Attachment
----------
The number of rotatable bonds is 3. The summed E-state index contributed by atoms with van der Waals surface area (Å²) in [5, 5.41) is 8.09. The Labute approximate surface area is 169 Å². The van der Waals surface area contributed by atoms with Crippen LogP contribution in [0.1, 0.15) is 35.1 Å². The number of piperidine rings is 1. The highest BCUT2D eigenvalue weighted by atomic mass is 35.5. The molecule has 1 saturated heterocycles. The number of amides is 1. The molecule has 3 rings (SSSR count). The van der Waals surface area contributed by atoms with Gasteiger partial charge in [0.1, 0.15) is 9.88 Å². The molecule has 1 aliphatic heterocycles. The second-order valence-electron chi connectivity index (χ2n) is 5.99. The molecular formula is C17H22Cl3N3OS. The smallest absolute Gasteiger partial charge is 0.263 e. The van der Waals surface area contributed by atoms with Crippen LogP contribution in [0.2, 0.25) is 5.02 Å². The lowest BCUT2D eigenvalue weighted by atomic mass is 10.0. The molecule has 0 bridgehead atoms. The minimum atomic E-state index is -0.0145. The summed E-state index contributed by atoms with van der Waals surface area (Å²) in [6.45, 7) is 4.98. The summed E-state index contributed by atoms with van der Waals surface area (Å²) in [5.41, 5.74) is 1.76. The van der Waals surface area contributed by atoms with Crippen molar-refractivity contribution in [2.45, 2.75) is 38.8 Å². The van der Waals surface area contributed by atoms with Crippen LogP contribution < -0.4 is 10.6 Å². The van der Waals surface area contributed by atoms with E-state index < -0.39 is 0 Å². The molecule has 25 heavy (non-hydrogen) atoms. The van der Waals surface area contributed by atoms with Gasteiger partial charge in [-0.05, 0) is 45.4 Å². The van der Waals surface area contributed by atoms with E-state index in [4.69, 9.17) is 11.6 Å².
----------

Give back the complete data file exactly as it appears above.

The number of rotatable bonds is 3. The summed E-state index contributed by atoms with van der Waals surface area (Å²) in [5, 5.41) is 8.09. The Labute approximate surface area is 169 Å². The van der Waals surface area contributed by atoms with Crippen LogP contribution in [0.1, 0.15) is 35.1 Å². The number of piperidine rings is 1. The highest BCUT2D eigenvalue weighted by atomic mass is 35.5. The molecule has 1 saturated heterocycles. The number of amides is 1. The molecule has 3 rings (SSSR count). The van der Waals surface area contributed by atoms with Gasteiger partial charge in [0.1, 0.15) is 9.88 Å². The molecule has 1 aliphatic heterocycles. The second-order valence-electron chi connectivity index (χ2n) is 5.99. The molecular formula is C17H22Cl3N3OS. The smallest absolute Gasteiger partial charge is 0.263 e. The van der Waals surface area contributed by atoms with Crippen LogP contribution in [0.2, 0.25) is 5.02 Å². The lowest BCUT2D eigenvalue weighted by atomic mass is 10.0. The molecule has 0 bridgehead atoms. The minimum atomic E-state index is -0.0145. The summed E-state index contributed by atoms with van der Waals surface area (Å²) in [6.45, 7) is 4.98. The summed E-state index contributed by atoms with van der Waals surface area (Å²) in [5.41, 5.74) is 1.76. The van der Waals surface area contributed by atoms with Crippen molar-refractivity contribution in [2.45, 2.75) is 38.8 Å². The van der Waals surface area contributed by atoms with Crippen LogP contribution < -0.4 is 10.6 Å². The van der Waals surface area contributed by atoms with E-state index < -0.39 is 0 Å². The molecule has 25 heavy (non-hydrogen) atoms. The van der Waals surface area contributed by atoms with Gasteiger partial charge in [-0.05, 0) is 45.4 Å². The van der Waals surface area contributed by atoms with E-state index in [4.69, 9.17) is 11.6 Å².